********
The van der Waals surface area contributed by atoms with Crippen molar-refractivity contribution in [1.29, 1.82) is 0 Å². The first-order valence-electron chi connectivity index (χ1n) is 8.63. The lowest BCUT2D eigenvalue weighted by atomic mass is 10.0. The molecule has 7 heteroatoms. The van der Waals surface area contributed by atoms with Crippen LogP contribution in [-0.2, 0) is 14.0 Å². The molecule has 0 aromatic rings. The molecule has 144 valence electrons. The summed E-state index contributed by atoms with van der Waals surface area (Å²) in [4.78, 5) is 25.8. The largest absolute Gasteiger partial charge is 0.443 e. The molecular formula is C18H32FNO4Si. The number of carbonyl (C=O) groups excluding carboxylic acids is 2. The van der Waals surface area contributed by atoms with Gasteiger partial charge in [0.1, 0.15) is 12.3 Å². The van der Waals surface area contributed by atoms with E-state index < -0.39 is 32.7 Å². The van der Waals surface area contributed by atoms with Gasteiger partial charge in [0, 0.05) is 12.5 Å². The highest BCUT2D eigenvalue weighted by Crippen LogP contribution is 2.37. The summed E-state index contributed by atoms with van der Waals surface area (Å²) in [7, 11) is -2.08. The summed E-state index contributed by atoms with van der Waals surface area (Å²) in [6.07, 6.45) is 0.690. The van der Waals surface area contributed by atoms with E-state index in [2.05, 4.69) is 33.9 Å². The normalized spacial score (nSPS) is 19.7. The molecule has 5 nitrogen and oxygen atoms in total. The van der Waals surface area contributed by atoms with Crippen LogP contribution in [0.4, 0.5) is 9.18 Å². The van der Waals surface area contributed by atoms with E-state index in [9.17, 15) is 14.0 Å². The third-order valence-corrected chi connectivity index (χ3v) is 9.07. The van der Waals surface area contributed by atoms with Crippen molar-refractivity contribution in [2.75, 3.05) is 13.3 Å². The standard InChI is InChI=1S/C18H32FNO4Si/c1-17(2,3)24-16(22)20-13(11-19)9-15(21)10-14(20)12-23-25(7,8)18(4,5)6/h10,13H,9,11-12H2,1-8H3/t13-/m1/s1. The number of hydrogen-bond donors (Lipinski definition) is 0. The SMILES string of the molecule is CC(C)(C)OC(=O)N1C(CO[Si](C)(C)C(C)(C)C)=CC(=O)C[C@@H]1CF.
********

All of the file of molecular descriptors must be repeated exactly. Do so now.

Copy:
The van der Waals surface area contributed by atoms with Crippen molar-refractivity contribution in [1.29, 1.82) is 0 Å². The first-order valence-electron chi connectivity index (χ1n) is 8.63. The lowest BCUT2D eigenvalue weighted by atomic mass is 10.0. The molecule has 7 heteroatoms. The van der Waals surface area contributed by atoms with Crippen LogP contribution in [-0.2, 0) is 14.0 Å². The molecule has 0 aromatic rings. The molecule has 144 valence electrons. The summed E-state index contributed by atoms with van der Waals surface area (Å²) in [4.78, 5) is 25.8. The largest absolute Gasteiger partial charge is 0.443 e. The molecular formula is C18H32FNO4Si. The number of carbonyl (C=O) groups excluding carboxylic acids is 2. The van der Waals surface area contributed by atoms with Gasteiger partial charge in [0.1, 0.15) is 12.3 Å². The van der Waals surface area contributed by atoms with E-state index < -0.39 is 32.7 Å². The van der Waals surface area contributed by atoms with Gasteiger partial charge in [0, 0.05) is 12.5 Å². The highest BCUT2D eigenvalue weighted by Crippen LogP contribution is 2.37. The summed E-state index contributed by atoms with van der Waals surface area (Å²) in [7, 11) is -2.08. The summed E-state index contributed by atoms with van der Waals surface area (Å²) in [6.07, 6.45) is 0.690. The van der Waals surface area contributed by atoms with E-state index in [2.05, 4.69) is 33.9 Å². The normalized spacial score (nSPS) is 19.7. The molecule has 5 nitrogen and oxygen atoms in total. The van der Waals surface area contributed by atoms with Crippen LogP contribution in [0.4, 0.5) is 9.18 Å². The van der Waals surface area contributed by atoms with E-state index in [9.17, 15) is 14.0 Å². The third-order valence-corrected chi connectivity index (χ3v) is 9.07. The van der Waals surface area contributed by atoms with Crippen molar-refractivity contribution in [2.75, 3.05) is 13.3 Å². The standard InChI is InChI=1S/C18H32FNO4Si/c1-17(2,3)24-16(22)20-13(11-19)9-15(21)10-14(20)12-23-25(7,8)18(4,5)6/h10,13H,9,11-12H2,1-8H3/t13-/m1/s1. The number of hydrogen-bond donors (Lipinski definition) is 0. The SMILES string of the molecule is CC(C)(C)OC(=O)N1C(CO[Si](C)(C)C(C)(C)C)=CC(=O)C[C@@H]1CF.